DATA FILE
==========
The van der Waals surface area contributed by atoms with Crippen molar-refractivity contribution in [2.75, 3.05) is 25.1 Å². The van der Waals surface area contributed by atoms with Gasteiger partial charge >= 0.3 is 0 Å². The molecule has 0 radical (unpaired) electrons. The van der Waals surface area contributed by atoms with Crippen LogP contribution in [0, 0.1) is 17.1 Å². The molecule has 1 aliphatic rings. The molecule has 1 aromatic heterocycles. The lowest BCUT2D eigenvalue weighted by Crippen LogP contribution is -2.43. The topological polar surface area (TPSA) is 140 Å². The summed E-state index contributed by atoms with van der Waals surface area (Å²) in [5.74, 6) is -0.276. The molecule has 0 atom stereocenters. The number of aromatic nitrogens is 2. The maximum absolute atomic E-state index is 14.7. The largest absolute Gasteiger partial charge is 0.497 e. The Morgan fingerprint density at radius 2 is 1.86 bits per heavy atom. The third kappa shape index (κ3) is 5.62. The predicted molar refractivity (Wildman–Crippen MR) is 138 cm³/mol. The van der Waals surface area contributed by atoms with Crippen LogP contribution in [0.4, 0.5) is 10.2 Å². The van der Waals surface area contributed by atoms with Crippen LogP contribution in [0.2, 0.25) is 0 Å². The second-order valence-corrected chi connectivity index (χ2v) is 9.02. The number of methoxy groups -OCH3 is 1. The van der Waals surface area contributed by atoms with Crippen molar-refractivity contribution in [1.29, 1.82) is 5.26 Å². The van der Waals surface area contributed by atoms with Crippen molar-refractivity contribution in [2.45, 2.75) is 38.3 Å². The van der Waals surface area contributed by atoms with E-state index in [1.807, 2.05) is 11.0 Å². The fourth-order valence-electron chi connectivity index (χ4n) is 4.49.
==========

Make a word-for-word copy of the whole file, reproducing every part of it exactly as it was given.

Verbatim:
The van der Waals surface area contributed by atoms with Crippen molar-refractivity contribution in [2.75, 3.05) is 25.1 Å². The van der Waals surface area contributed by atoms with Gasteiger partial charge >= 0.3 is 0 Å². The molecule has 0 radical (unpaired) electrons. The van der Waals surface area contributed by atoms with Crippen LogP contribution in [0, 0.1) is 17.1 Å². The molecule has 1 aliphatic rings. The molecule has 1 aromatic heterocycles. The lowest BCUT2D eigenvalue weighted by Crippen LogP contribution is -2.43. The topological polar surface area (TPSA) is 140 Å². The summed E-state index contributed by atoms with van der Waals surface area (Å²) in [5.74, 6) is -0.276. The molecule has 0 atom stereocenters. The number of aromatic nitrogens is 2. The maximum absolute atomic E-state index is 14.7. The largest absolute Gasteiger partial charge is 0.497 e. The Morgan fingerprint density at radius 2 is 1.86 bits per heavy atom. The third kappa shape index (κ3) is 5.62. The predicted molar refractivity (Wildman–Crippen MR) is 138 cm³/mol. The van der Waals surface area contributed by atoms with Crippen LogP contribution in [0.4, 0.5) is 10.2 Å². The van der Waals surface area contributed by atoms with Crippen LogP contribution in [0.2, 0.25) is 0 Å². The second-order valence-corrected chi connectivity index (χ2v) is 9.02. The number of methoxy groups -OCH3 is 1. The van der Waals surface area contributed by atoms with Crippen molar-refractivity contribution in [1.29, 1.82) is 5.26 Å². The van der Waals surface area contributed by atoms with Crippen molar-refractivity contribution in [2.45, 2.75) is 38.3 Å². The van der Waals surface area contributed by atoms with E-state index in [1.807, 2.05) is 11.0 Å². The fourth-order valence-electron chi connectivity index (χ4n) is 4.49.